Brazil suspends trials of China's Sinovac COVID-19 vaccine due to 'adverse' effect

Brazil suspends trials of China's Sinovac COVID-19 vaccine due to 'adverse' effect

Outbreak of the coronavirus disease (COVID-19), in Sao Paulo
A box of China's Sinovac, a potential vaccine against the coronavirus disease (COVID-19), is held during a news conference at Instituto Butantan in Sao Paulo, Brazil on Nov 9, 2020. (Photo: Reuters/Amanda Perobelli)

RIO DE JANEIRO: Brazil's health regulator said on Monday (Nov 9) it had suspended clinical trials of a Chinese-developed COVID-19 vaccine after an "adverse incident" involving a volunteer recipient, a blow for one of the most advanced vaccine candidates.

The setback for CoronaVac, developed by Chinese pharmaceutical firm Sinovac Biotech, came on the same day US pharmaceutical giant Pfizer said its own vaccine candidate had shown 90 per cent effectiveness, sending global markets soaring and raising hopes of an end to the pandemic.

The Brazilian regulator, Anvisa, said in a statement it had "ruled to interrupt the clinical trial of the CoronaVac vaccine after a serious adverse incident" on Oct 29.

It said it could not give details on what happened because of privacy regulations, but that such incidents included death, potentially fatal side effects, serious disability, hospitalisation, birth defects and other "clinically significant events".

Dimas Covas, the head of Sao Paulo's medical research institute Butantan that is conducting the Sinovac trial, said the regulator's decision was related to a death but added he found it strange "because it's a death unrelated to the vaccine".

"As there are more than 10,000 volunteers at this moment, deaths can occur ... It's a death that has no relation with the vaccine and as such it is not the moment to interrupt the trials," Covas told local broadcaster TV Cultura.

The institute also said it "is investigating in detail what happened", and "is at the Brazilian regulatory agency's disposal to provide any clarification necessary on any adverse incident the clinical trials may have presented".

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It is not uncommon for clinical trials to be suspended temporarily - sometimes for as short as a week - after a volunteer dies or is taken ill, so that trial organisers can check whether it is related to the drug being tested.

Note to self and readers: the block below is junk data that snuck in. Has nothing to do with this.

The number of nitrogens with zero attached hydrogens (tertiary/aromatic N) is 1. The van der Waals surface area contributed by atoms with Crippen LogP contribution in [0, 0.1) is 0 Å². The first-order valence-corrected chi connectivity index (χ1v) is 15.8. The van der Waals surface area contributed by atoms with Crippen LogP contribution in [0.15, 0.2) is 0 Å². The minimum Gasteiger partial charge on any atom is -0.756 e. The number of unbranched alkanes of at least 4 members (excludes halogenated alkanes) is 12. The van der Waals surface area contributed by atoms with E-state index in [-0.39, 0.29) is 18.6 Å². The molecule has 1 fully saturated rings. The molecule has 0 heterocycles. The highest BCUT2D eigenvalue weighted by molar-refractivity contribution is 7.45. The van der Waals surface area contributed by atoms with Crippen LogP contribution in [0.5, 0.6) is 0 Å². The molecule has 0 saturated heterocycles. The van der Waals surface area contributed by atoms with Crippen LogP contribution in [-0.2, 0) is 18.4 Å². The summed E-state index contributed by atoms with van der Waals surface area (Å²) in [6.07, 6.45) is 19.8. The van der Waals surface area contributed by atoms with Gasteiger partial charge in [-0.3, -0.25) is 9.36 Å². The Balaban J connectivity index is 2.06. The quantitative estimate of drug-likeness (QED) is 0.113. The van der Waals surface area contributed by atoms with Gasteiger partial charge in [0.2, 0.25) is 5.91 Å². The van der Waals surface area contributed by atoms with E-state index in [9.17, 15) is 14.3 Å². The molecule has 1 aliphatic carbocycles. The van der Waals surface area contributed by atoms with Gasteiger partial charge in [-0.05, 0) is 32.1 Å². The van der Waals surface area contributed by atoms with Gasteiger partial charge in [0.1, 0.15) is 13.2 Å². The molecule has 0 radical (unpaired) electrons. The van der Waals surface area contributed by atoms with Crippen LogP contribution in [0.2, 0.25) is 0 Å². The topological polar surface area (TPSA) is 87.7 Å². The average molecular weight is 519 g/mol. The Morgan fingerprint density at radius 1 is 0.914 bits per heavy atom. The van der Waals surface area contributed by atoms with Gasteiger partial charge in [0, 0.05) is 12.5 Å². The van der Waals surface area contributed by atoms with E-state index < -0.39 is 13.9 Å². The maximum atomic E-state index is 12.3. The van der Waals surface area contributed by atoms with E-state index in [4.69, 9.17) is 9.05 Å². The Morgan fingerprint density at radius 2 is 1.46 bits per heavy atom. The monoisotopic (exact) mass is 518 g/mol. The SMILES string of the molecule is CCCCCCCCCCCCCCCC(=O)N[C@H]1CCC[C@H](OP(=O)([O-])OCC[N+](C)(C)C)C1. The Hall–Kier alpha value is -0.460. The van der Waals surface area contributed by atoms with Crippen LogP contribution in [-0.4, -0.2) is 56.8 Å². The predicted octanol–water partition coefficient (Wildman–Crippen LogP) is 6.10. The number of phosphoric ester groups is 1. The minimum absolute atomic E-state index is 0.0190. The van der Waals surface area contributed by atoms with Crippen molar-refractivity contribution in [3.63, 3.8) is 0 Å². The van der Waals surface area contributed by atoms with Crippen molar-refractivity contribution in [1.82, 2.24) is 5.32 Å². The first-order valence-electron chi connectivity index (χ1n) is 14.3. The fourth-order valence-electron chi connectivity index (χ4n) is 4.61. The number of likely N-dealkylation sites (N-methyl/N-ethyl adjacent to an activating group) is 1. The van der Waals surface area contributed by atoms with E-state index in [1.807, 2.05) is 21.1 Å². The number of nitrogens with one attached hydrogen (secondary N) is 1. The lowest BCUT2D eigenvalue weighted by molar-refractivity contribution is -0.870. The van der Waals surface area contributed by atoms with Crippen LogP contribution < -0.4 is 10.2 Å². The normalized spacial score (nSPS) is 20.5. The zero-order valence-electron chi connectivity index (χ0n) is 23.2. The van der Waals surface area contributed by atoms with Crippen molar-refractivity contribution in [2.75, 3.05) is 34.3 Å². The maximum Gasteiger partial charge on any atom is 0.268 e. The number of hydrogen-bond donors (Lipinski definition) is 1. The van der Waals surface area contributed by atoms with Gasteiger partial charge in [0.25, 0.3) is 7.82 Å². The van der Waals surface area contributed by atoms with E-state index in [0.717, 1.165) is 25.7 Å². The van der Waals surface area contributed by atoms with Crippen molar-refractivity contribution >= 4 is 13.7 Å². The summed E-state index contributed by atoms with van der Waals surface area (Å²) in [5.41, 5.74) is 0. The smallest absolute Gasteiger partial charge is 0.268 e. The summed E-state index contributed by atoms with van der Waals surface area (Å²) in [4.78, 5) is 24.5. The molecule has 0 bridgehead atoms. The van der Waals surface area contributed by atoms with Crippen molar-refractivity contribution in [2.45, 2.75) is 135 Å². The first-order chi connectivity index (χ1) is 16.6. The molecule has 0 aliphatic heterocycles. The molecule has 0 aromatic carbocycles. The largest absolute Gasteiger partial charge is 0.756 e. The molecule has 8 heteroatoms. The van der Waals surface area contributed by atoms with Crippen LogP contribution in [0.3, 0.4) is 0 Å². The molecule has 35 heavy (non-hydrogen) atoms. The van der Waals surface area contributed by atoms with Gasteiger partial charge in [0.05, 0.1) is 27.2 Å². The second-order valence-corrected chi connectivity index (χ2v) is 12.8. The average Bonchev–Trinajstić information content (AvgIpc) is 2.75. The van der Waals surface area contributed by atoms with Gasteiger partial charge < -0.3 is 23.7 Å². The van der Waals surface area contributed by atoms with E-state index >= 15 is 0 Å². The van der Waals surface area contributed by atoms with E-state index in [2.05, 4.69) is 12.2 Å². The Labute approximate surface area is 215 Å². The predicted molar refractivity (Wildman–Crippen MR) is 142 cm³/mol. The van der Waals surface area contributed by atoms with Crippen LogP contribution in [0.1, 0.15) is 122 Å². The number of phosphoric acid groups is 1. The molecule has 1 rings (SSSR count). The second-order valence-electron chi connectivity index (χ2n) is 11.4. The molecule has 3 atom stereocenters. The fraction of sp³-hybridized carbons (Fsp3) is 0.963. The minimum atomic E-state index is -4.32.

CoronaVac has been caught up in a messy political battle in Brazil, where its most visible backer has been Sao Paulo Governor Joao Doria, a top opponent of far-right President Jair Bolsonaro.

The Sao Paulo state government said in a statement it "regrets that it learned of the decision from the press, instead of directly from Anvisa", and was waiting along with the Butantan Institute for more information on "the real reasons for the suspension".

Bolsonaro has labelled CoronaVac the vaccine from "that other country", and pushed instead for a rival vaccine developed by Oxford University and pharmaceutical firm AstraZeneca.

Last month, Bolsonaro shot down a plan by his own health minister to buy 46 million doses of CoronaVac, saying, "The Brazilian people will not be anyone's guinea pig" and referring to it as "Joao Doria's Chinese vaccine".

READ: Brazil's Bolsonaro rejects Chinese vaccine against COVID-19

PANDEMIC POLITICS

Doria announced earlier Monday that the first 120,000 doses of CoronaVac would arrive in Sao Paulo on Nov 20.

His state has a deal with Sinovac to buy a total of 46 million doses – 6 million produced in China and the remainder produced in Sao Paulo, which broke ground last week on a factory to produce the vaccine domestically.

"Officials in the state government fear Bolsonaro will use technical decisions to delay the timeline of the vaccine for political reasons," newspaper Folha de Sao Paulo reported, citing unnamed Doria allies.

Anvisa told AFP it had no comment beyond its statement announcing the suspension, which said that halting trials was standard procedure in such cases.

Sinovac on Tuesday stood by the safety of its COVID-19 vaccine, saying the "adverse incident" was "unrelated to the vaccine".

"We are confident in the safety of the vaccine," Sinovac said in a statement.

Bolsonaro faces criticism for his handling of the pandemic, which has included downplaying the virus, opposing lockdown measures and relentlessly promoting the drug hydroxychloroquine despite studies showing it is ineffective against COVID-19.

Brazil has the second deadliest coronavirus outbreak outside the United States, with more than 160,000 dead and more than 5.6 million confirmed cases.

The Sinovac, Pfizer and Oxford vaccines are all in Phase 3 trials, the final stage of testing before regulatory approval.

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Source: Agencies/jt

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